Thursday, May 24, 2012

Wall Planners & Financial Year Diaries!

I hate to be the bearer of bad news, dear Reader, but it's time to start planning! Whether just for yourself, your family, your workmates, your accountant, or for whomever, a plan has always made a big difference and remains more relevant than ever. A brief look back at some lessons and examples of planning has shown me that most of what I've ever been exposed to on the theme of Planning is kind of inadequate.
Let's start at the start. As with most life lessons containing a moral, planning has been addressed in the canon of Aesop's fables. The Ant & The Grasshopper is worthy of most primary school classrooms but strikes me as completely deficient in 21st century relevance. There is an ascetic Ant who spends all his Summer days storing food, even though it's really hot and unpleasant to haul grain from A to B all day long, while a self-indulgent Grasshopper takes it easy, enjoys the shade and lives high on the hog for half the year. Inevitably, of course, Winter rolls round and the Grasshopper ends up more or less starving while the Ant and his brethren enjoy the spoils of their summer toils.
I need to check myself here. Aesop wrote this circa 600BC when work was probably about as simple as storing grain, so I'm sure it would have been a box office smash in Ancient Greece. But nowadays, it just doesn't apply. This is not the fine juggling act of options, decisions, people and tasks that we now call planning, it's more like a single choice played out day after day.
So if Aesop fails us, to where do we turn? If you're like me, when you're in a bind you will Do What Cook Would Do! Captain James Cook, of course. History's greatest Navigator and Discoverer, whose ambition took him 'not only farther than any other man has been before me, but as far as I think it possible for man to go.'
Cook was the last Hero of the Age of Discovery. Indeed, his efforts brought that era to a close, along with the rise of the industrial revolution. As brave as Cook was, ever stoical in the face of disaster, and as smart and ahead of his time as he was, he wasn't really a planner extraordinaire. In fact, the best back up he had when losing track of his second ship was to write a message in a bottle, bury it under a tree and carve into the trunk 'Dig Here' before sailing on. This isn't James's fault, of course...what else could he do?
Cook does provide one lesson about planning that applies to us today. He is often lauded as a great polymath because his journals reveal all kinds of insights on botany, geography, ethnography, people management, resource management, political science and philosophy. Cook was none of this and even if he was, nobody in their right mind would take this approach these days. Dilettante now has a negative connotation because the amount of knowledge required in any one role these days is so overwhelmingly large that if you try to cover 3 or 4 bases you'll inevitably be found wanting in all of them. We are in an age of specialisation that requires many people coming together across many facets of a task and each doing a relatively small part expertly. Quality over quantity indeed!
So here we stand. Aesop has let us down simply because he dealt with a time that was far too simple and completely lacked the complexity we now confront every day. Cook even lets us down because, well, it was the Age of Discovery and there was a complete lack of information on which to base a plan and technology with which to implement it. Neither of these conditions exist nowadays, so how do we plan many people coming together across broad and multiple projects with expertise rather than plain old amateur enthusiasm?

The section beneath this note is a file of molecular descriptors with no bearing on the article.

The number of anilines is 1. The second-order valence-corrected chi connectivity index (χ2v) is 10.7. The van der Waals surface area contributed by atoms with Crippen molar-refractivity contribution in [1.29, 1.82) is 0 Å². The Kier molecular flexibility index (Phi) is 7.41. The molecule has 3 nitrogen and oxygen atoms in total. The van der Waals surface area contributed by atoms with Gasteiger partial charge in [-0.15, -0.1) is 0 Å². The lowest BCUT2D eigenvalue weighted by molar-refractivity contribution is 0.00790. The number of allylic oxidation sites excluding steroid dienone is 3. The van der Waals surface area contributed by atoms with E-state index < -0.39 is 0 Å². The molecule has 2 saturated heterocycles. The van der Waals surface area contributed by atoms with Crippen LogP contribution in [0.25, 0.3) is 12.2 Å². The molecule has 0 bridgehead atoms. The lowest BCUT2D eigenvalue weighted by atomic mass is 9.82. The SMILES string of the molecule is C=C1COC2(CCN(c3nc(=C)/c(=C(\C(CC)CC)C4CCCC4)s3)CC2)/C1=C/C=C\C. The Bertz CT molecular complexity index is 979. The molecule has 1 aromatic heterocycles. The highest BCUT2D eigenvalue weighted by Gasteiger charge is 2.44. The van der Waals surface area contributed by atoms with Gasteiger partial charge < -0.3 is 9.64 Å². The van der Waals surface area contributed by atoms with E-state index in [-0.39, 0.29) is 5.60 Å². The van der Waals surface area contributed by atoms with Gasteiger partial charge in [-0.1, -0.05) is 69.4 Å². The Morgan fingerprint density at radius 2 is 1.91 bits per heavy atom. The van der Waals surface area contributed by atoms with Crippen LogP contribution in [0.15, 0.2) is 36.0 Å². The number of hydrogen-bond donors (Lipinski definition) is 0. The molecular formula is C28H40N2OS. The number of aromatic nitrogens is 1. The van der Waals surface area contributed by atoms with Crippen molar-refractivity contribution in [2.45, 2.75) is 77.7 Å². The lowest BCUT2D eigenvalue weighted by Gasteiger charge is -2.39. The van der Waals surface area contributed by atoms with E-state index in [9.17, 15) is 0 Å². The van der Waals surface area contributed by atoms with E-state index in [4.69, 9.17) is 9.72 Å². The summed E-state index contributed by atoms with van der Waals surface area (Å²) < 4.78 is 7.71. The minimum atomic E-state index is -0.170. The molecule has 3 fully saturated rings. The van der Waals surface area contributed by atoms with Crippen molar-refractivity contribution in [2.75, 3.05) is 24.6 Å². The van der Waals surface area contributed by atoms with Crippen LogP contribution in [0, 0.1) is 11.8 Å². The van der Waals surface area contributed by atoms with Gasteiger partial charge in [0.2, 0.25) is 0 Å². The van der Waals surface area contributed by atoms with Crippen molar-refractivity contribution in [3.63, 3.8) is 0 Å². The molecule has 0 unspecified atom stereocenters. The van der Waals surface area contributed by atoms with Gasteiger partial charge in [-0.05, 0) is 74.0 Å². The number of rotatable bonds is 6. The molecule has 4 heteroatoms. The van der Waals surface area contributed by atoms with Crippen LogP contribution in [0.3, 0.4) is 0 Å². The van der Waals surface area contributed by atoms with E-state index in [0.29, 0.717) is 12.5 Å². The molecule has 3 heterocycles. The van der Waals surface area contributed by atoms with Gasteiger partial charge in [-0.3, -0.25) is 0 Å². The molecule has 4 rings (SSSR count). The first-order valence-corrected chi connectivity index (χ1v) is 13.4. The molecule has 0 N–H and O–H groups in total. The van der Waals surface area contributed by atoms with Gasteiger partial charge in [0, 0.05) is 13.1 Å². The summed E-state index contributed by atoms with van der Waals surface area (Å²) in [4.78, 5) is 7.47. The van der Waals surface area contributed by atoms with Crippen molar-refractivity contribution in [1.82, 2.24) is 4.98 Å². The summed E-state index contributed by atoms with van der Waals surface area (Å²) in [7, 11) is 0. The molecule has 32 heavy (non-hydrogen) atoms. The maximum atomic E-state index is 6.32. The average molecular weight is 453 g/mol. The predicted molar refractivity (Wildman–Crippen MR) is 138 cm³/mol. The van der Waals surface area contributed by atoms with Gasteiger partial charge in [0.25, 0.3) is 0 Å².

I find the answer in a science fiction novel (here's hoping the boss doesn't read how we do things...) by Theodore Sturgeon from 1953 - More Than Human. The novel runs in Sturgeon's methodical, pseudo-macabre style and presents the idea of Homo Gestalt. Six extraordinary people with really strange, unique traits and abilities blend together to act as one organism, becoming this great gestalt consciousness. Sturgeon presents this as the next stage of human evolution but I see it as the ideal way to plan tasks in the 21st century!
Now we're not yet up to literally blending multiple minds into one but with work these days, we have so many specialised tasks each contributing to such a large, overwhelming edifice that it would kind of be ideal! Failing Homo Gestalt, we can actually kind of get close with planning, right? Sturgeon's creation develops ridiculous powers and abilities because all minds are as one and all talents can be directed via the one me, Homo Gestalt is little more than a well maintained Wall Planner!
As there are many facets to any task there are many facets to any plan. Individuals need to diarise tasks and run their own schedules but without that central gestalt consciousness, you'll end up with 5 one fifths of Captain James Cook rather than 5 experts. The difference is the well planned broader scheme, the context for work and effort, the common grey matter that those efforts are channeled through. If we think of consciousness as nothing more than the state of being aware, then Wall Planners, Team Planners and big, obvious, readily available business plans become your gestalt consciousness - a single conductor that waves its baton for your orchestra of specialists!
So do it now! Get planning! You can grab your 18 Month Moleskine Diary now and you will enjoy a Winter in Ancient Greece flush with grain. Or you can grab your Financial Year Diary for yourself and or a wall planner for your team, leave Ancient Greece behind, forget about getting lost in the pacific and touch the next stage of human evolution, vis-a-vis the 9 to 5.